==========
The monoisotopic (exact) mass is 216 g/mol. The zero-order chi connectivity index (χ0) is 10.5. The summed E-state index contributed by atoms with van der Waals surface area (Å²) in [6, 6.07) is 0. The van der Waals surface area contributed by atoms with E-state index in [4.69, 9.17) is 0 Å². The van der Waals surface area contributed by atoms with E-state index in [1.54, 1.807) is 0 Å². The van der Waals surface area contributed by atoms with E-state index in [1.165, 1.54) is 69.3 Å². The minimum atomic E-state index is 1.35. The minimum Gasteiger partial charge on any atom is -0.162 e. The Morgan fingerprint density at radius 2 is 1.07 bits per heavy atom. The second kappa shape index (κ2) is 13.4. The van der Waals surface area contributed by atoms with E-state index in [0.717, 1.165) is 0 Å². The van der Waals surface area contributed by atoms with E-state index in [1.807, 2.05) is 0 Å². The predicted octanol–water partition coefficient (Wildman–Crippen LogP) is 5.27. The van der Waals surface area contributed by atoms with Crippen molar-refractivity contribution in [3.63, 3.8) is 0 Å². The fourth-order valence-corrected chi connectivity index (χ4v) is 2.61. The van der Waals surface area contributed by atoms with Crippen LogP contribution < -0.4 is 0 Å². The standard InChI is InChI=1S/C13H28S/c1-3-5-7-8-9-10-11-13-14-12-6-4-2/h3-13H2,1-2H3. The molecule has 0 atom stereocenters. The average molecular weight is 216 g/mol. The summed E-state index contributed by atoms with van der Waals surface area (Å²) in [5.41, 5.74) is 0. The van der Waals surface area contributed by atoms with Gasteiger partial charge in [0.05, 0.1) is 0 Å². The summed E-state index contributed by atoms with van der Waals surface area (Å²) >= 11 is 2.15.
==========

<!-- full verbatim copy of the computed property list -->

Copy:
The monoisotopic (exact) mass is 216 g/mol. The zero-order chi connectivity index (χ0) is 10.5. The summed E-state index contributed by atoms with van der Waals surface area (Å²) in [6, 6.07) is 0. The van der Waals surface area contributed by atoms with E-state index in [4.69, 9.17) is 0 Å². The van der Waals surface area contributed by atoms with E-state index in [1.54, 1.807) is 0 Å². The van der Waals surface area contributed by atoms with E-state index in [1.165, 1.54) is 69.3 Å². The minimum atomic E-state index is 1.35. The minimum Gasteiger partial charge on any atom is -0.162 e. The Morgan fingerprint density at radius 2 is 1.07 bits per heavy atom. The second kappa shape index (κ2) is 13.4. The van der Waals surface area contributed by atoms with E-state index in [0.717, 1.165) is 0 Å². The van der Waals surface area contributed by atoms with E-state index in [1.807, 2.05) is 0 Å². The predicted octanol–water partition coefficient (Wildman–Crippen LogP) is 5.27. The van der Waals surface area contributed by atoms with Crippen molar-refractivity contribution in [3.63, 3.8) is 0 Å². The fourth-order valence-corrected chi connectivity index (χ4v) is 2.61. The van der Waals surface area contributed by atoms with Crippen LogP contribution < -0.4 is 0 Å². The standard InChI is InChI=1S/C13H28S/c1-3-5-7-8-9-10-11-13-14-12-6-4-2/h3-13H2,1-2H3. The molecule has 0 atom stereocenters. The average molecular weight is 216 g/mol. The summed E-state index contributed by atoms with van der Waals surface area (Å²) in [5.41, 5.74) is 0. The van der Waals surface area contributed by atoms with Gasteiger partial charge in [0.05, 0.1) is 0 Å². The summed E-state index contributed by atoms with van der Waals surface area (Å²) >= 11 is 2.15.